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Sunday, September 28, 2014

Aspiring to Rid the World of Food Shamers!

I stole this from Just Eat Real Food's Facebook page, but it sums up how I feel about life now...


I wish people would stop food shaming.

Last night, my daughter babysat these two, great kids. They come from a nice family, they're well-behaved and creative. But when they wanted a snack, and my daughter ran through the list of choices--two of which were some candy treats or ice cream (ok'd by the mother) the children refused saying, "They're not healthy choices."

Ok. But what about when you just want a piece of candy or a dish of ice cream? What I took from hearing about this conversation was that these children have already gotten the message: that it's not "right" or "good" to choose candy or ice cream. I mean, if they really wanted an apple or banana, great! More power to 'em. But if they wanted the candy or ice cream, that "should" be fine, too. But they're already reciting the mantra. They're drinking the Kool Aid, certainly with no sugar added.

And what if my daughter had wanted ice cream? Well, I know my daughter. She would've had the ice cream and enjoyed it whether the two kids deemed it a "healthy choice" or not. She's strong like that.

I know there may be people who may read this and give kudos to the kids for making "healthy choices" and I get it. Most kids in the U.S. today don't know about healthy choices. I guess because of where my head is at the moment, I see the food shaming side of this scenario more so than the healthy choice argument. It just kills me that these kids--ages 10 and 6--are already making comments like this.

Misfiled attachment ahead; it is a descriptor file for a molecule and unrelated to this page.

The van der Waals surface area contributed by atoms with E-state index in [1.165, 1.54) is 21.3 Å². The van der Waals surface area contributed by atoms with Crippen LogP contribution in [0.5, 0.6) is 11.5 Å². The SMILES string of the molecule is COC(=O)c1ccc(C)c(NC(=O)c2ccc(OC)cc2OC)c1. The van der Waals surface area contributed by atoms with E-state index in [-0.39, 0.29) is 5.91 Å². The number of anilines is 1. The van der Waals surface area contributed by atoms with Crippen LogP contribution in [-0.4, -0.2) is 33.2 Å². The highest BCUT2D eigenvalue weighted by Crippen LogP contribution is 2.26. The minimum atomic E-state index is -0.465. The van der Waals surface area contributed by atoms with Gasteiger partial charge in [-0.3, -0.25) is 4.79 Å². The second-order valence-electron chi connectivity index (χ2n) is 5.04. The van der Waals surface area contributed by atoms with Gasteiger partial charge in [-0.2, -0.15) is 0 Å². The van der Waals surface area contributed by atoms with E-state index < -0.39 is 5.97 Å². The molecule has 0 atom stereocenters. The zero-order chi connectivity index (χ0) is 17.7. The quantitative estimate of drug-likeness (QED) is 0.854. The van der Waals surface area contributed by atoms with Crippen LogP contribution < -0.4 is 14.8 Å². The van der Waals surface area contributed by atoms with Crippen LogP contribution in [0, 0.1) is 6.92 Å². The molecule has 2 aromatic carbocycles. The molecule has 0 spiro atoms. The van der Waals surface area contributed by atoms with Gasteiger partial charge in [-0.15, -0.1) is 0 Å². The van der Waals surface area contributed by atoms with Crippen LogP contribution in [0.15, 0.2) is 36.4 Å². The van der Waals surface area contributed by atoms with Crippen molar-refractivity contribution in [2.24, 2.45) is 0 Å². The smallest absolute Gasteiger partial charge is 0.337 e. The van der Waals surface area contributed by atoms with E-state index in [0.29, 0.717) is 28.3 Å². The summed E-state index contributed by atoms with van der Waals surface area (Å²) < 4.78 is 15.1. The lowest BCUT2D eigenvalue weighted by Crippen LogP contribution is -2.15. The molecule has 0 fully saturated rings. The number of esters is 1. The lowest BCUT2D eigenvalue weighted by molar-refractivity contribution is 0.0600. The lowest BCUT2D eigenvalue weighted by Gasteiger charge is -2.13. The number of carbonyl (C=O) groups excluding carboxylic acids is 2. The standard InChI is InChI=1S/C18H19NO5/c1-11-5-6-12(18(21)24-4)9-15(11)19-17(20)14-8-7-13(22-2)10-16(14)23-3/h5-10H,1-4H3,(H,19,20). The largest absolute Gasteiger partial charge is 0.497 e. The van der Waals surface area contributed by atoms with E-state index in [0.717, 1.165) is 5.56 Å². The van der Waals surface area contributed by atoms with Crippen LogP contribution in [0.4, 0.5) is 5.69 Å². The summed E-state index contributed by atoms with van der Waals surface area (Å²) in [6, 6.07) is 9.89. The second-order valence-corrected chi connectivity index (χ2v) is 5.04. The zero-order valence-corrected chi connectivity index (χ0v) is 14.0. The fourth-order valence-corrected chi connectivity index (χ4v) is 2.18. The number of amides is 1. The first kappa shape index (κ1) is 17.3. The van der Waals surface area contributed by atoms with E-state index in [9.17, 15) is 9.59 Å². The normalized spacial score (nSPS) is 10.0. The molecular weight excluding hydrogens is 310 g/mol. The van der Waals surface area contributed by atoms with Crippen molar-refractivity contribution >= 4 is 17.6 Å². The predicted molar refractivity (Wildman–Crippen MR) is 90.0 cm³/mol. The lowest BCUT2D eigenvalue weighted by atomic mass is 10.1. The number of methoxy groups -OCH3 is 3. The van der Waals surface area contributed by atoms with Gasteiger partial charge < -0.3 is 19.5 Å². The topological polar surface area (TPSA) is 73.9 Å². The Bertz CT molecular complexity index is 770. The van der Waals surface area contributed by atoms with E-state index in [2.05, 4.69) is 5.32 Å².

We humans and our food issues. We start young, don't we?

2 comments:

  1. Food shaming occurs constantly, and these girls were probably subjected to it at some point. I think their phrasing of "healthy choices" is okay though. It has a positive spin to it. In college, I used to be "reverse food-shamed." A lanky female friend, who could probably have eaten a moose and not gained weight, used to ask me all the time to order pizza with her at night. I told her from the outset that I couldn't eat pizza at night, after already having a full meal, because I had just lost 20 pounds on Weight Watchers, and it wouldn't work for me to have that pizza at night. She would talk about me behind my back and say that I was no fun because I wouldn't eat the pizza with her. I never caved to her comments and if anything, she pushed me further away from ever ordering pizza with her. My point is that what we put in our mouths is a personal choice, and we shouldn't feel obligated to eat or refrain from eating based on what others say.

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  2. Yeah, that "friend" was trying to use you to make her feel better--as a type of enabler. Good for you for standing up for yourself and what was right for you! I agree with your last sentence. It's just really hard to practice at times, especially when people make these comments when you're in the middle of shoveling something into your mouth. ;o)

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